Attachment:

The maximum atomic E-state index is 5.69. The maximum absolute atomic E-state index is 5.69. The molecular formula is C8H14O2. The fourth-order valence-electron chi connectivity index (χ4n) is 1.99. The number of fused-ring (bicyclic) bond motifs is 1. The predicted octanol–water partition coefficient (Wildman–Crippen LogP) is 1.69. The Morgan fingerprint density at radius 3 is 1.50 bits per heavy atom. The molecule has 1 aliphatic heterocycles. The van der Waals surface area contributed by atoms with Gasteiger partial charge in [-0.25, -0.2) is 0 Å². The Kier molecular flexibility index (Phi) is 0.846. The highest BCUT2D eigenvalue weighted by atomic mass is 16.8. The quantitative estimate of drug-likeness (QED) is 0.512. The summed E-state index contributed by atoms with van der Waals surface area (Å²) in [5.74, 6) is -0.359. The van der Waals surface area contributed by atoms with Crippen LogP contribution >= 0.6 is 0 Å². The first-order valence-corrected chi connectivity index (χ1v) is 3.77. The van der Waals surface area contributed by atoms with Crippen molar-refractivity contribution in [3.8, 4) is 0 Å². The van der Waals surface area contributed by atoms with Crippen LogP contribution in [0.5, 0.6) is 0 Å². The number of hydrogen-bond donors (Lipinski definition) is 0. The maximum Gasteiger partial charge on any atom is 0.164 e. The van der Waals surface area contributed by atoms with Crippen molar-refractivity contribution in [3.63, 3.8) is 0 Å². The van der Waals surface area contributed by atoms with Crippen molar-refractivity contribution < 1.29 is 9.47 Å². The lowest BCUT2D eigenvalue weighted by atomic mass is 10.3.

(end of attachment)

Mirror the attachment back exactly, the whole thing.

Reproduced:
The maximum atomic E-state index is 5.69. The maximum absolute atomic E-state index is 5.69. The molecular formula is C8H14O2. The fourth-order valence-electron chi connectivity index (χ4n) is 1.99. The number of fused-ring (bicyclic) bond motifs is 1. The predicted octanol–water partition coefficient (Wildman–Crippen LogP) is 1.69. The Morgan fingerprint density at radius 3 is 1.50 bits per heavy atom. The molecule has 1 aliphatic heterocycles. The van der Waals surface area contributed by atoms with Gasteiger partial charge in [-0.25, -0.2) is 0 Å². The Kier molecular flexibility index (Phi) is 0.846. The highest BCUT2D eigenvalue weighted by atomic mass is 16.8. The quantitative estimate of drug-likeness (QED) is 0.512. The summed E-state index contributed by atoms with van der Waals surface area (Å²) in [5.74, 6) is -0.359. The van der Waals surface area contributed by atoms with Crippen LogP contribution >= 0.6 is 0 Å². The first-order valence-corrected chi connectivity index (χ1v) is 3.77. The van der Waals surface area contributed by atoms with Crippen molar-refractivity contribution in [3.8, 4) is 0 Å². The van der Waals surface area contributed by atoms with Crippen LogP contribution in [0.5, 0.6) is 0 Å². The number of hydrogen-bond donors (Lipinski definition) is 0. The maximum Gasteiger partial charge on any atom is 0.164 e. The van der Waals surface area contributed by atoms with Crippen molar-refractivity contribution in [3.63, 3.8) is 0 Å². The van der Waals surface area contributed by atoms with Crippen molar-refractivity contribution < 1.29 is 9.47 Å². The lowest BCUT2D eigenvalue weighted by atomic mass is 10.3.